By Helen Warren
I live 3½ blocks away from where Michael Brasel was shot and killed on Saturday morning in front of his St. Anthony Park home on Chilcombe Avenue.
On the morning after he died, I turned my sheepdog Malone toward Chilcombe, a route we seldom take on our morning walks. It wasn’t curiosity that drew me. I needed to go there because the assault altered my equilibrium, my sense of my surroundings.
I headed toward Chilcombe to feel the ache, to walk toward the hard truth that I could die as Michael did, in front of my home, approaching a stranger.
The place where it happened looked entirely normal. The crime tape was gone. A few flowers and candles graced the sidewalk. If I didn’t know better, I might have guessed that neighbor children had held a secret meeting there.
I come across such things on my morning walks, tokens left on a sidewalk or a tree stump.
I stopped there on the sidewalk. Malone looked back at me and tugged on the leash. I stood there in the quiet, just absorbing; not thinking, or solving or planning. The enormity of what happened sunk in: A man I didn’t know lost his life on a quiet street under silent trees budding new leaves.
After a moment or two, Malone tugged on the leash again and I turned him toward home. We walked a few blocks.
I turned back to look toward Chilcombe and saw my neighbor Judy walking toward me. I remembered that Judy was friends with Nancy Brasel, who lived across the street from us on Commonwealth. It was hard for Judy when Nancy died in 2010. Nancy was Michael’s mom.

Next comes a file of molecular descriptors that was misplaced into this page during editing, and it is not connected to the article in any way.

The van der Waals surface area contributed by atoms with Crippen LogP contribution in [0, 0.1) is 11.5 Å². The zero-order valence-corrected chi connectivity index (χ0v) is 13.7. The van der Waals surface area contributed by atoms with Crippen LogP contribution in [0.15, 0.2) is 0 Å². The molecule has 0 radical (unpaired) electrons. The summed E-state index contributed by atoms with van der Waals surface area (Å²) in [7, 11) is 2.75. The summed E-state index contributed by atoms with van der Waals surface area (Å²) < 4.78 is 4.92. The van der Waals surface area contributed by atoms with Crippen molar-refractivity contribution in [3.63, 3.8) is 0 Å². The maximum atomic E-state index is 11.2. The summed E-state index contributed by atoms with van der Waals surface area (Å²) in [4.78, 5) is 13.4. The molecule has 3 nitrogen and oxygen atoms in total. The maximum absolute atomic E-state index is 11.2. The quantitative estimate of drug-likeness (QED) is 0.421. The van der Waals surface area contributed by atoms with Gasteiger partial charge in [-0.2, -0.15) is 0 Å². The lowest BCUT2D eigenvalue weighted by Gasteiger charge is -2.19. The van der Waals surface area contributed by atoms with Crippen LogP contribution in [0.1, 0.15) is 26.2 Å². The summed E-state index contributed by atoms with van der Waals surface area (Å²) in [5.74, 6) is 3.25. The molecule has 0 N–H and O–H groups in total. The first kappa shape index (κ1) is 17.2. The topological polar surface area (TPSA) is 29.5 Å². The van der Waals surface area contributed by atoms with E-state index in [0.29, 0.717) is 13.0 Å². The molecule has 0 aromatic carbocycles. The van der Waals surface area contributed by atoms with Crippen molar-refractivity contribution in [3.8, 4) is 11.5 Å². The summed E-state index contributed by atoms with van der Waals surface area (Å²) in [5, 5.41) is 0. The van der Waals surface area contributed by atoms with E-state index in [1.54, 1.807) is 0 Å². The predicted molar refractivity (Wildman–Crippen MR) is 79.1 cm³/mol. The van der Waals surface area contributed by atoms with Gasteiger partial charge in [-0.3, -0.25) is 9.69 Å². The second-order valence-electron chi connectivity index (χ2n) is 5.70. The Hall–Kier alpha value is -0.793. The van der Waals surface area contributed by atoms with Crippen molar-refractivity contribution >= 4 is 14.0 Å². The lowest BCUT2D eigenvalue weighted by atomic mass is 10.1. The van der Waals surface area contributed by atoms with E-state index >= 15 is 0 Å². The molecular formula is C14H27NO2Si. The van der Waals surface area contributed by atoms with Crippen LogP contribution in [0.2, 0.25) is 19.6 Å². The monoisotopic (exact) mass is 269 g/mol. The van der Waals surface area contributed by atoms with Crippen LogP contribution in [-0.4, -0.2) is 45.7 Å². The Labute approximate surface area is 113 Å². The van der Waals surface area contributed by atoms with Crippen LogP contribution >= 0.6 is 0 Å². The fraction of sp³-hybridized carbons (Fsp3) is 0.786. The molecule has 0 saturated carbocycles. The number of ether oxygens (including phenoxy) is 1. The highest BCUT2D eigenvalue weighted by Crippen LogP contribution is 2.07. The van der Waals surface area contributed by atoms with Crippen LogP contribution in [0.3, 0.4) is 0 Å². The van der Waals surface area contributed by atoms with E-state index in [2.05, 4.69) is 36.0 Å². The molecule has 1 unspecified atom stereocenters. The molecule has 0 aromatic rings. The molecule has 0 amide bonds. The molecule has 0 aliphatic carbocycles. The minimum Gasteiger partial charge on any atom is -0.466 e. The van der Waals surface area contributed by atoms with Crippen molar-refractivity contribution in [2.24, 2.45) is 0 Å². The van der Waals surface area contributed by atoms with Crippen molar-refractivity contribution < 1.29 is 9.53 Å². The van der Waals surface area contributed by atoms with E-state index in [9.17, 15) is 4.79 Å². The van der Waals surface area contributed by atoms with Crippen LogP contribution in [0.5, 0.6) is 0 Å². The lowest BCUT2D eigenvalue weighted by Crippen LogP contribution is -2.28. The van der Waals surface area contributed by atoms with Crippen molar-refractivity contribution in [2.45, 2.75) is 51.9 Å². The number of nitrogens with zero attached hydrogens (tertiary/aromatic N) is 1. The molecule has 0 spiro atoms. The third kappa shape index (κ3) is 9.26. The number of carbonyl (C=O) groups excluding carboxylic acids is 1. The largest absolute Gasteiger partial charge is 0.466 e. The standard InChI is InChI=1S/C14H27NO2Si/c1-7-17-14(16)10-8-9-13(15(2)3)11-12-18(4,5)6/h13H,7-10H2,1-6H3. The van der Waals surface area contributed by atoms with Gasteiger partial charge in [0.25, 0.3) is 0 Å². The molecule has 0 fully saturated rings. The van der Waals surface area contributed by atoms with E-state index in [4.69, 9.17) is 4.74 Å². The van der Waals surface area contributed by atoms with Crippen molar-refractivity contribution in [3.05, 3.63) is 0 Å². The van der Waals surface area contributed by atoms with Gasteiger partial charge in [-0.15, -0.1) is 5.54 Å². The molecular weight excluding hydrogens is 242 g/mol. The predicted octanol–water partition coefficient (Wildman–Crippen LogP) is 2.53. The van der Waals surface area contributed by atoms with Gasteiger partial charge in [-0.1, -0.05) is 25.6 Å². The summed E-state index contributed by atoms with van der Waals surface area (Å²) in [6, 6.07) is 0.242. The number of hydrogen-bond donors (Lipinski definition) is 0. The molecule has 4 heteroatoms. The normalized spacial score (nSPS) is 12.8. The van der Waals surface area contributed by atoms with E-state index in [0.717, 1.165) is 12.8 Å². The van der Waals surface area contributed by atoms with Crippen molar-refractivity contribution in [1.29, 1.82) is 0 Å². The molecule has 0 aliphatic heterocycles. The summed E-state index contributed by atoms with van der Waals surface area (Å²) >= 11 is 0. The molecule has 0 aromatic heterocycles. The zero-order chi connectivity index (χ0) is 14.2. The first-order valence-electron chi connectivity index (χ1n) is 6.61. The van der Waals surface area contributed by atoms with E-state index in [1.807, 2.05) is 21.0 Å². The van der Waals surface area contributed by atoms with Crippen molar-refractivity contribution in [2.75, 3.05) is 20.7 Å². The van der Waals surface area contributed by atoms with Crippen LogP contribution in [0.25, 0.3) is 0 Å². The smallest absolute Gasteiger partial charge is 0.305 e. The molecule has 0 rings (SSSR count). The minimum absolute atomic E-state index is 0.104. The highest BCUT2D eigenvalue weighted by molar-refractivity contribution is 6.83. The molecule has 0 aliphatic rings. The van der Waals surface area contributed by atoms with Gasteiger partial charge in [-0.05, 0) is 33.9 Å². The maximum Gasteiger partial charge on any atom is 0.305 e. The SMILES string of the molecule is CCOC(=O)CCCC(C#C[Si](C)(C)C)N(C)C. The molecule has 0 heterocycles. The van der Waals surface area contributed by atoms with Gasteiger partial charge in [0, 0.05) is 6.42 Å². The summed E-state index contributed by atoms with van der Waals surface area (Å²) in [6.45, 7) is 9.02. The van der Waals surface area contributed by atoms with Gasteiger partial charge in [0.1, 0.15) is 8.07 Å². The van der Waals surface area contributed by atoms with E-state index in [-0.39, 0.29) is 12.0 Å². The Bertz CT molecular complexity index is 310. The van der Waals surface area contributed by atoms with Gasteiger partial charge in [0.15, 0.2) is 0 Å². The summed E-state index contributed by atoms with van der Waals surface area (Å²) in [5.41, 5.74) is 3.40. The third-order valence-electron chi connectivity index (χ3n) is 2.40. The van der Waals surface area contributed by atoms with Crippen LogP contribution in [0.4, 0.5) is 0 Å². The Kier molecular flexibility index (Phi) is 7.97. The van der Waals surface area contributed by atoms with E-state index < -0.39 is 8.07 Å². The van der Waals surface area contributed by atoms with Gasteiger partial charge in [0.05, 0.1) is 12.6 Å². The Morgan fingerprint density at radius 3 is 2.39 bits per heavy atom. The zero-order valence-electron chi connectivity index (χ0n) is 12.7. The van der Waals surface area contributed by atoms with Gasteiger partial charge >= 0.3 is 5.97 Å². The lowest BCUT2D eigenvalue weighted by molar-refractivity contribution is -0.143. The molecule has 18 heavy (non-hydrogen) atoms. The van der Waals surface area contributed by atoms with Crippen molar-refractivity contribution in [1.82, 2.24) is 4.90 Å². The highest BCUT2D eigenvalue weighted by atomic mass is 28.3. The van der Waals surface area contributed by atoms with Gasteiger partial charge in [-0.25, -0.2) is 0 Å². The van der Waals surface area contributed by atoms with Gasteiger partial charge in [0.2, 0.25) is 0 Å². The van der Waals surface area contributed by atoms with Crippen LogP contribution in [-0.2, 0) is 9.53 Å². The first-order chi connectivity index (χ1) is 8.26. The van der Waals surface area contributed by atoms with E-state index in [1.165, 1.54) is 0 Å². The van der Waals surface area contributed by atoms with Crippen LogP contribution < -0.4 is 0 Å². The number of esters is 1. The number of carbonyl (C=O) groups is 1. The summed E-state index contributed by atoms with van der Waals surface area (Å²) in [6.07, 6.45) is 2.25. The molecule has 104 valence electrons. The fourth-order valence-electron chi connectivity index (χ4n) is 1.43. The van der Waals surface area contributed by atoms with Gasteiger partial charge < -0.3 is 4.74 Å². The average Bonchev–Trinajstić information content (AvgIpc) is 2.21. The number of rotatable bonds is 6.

Like me, Judy had taken herself to Chilcombe Avenue to get her bearings after the devastating news.
Judy said, “Beth told me about Michael last night, but I couldn’t quite believe her.”
“Nancy was my best friend,” she continued. “We walked everywhere together. Michael grew up playing with my kids.”
Judy’s words meant Michael was no longer a stranger to me. As a child, he ran down the sidewalks I walk every day. He likely played on Polar Bear Island, the green space that separates the lanes of Commonwealth Avenue. Maybe he built forts in the lilac bushes there, as the current neighborhood kids do.
And when Michael was grown, he chose to raise his children 3½ blocks away.
Judy and I walked back to Commonwealth together. When we reached my driveway, I looked into Judy’s face.
“It’s a hard truth to hold all by yourself, Judy. Let’s hold it together.”
She nodded but didn’t say anything. Then she made her way up the sidewalk to her home.
We won’t want the story to end with Michael Brasel’s death.
Some of us will advocate for public safety measures and decry gun violence. We’ll be more vigilant about strangers and keep a closer eye on our children.
Certainly, we’ll remember how Michael lived his life and pledge to carry on in his spirit. That’s why those hockey sticks are appearing on our porches, to honor Coach Brasel.
But let’s linger over the ache. It connects us to communities that are hurting like we are. Let’s recognize that what happened on Chilcombe Avenue also happens in neighborhoods where we don’t choose to live.
Let’s stop assuming that violence is just a way of life in some places. Let’s not just count the corpses or the bullets fired.
Let’s listen to the stories and help each other grieve.
Helen Warren lives in St. Anthony Park and is a member of the Park Bugle board of directors.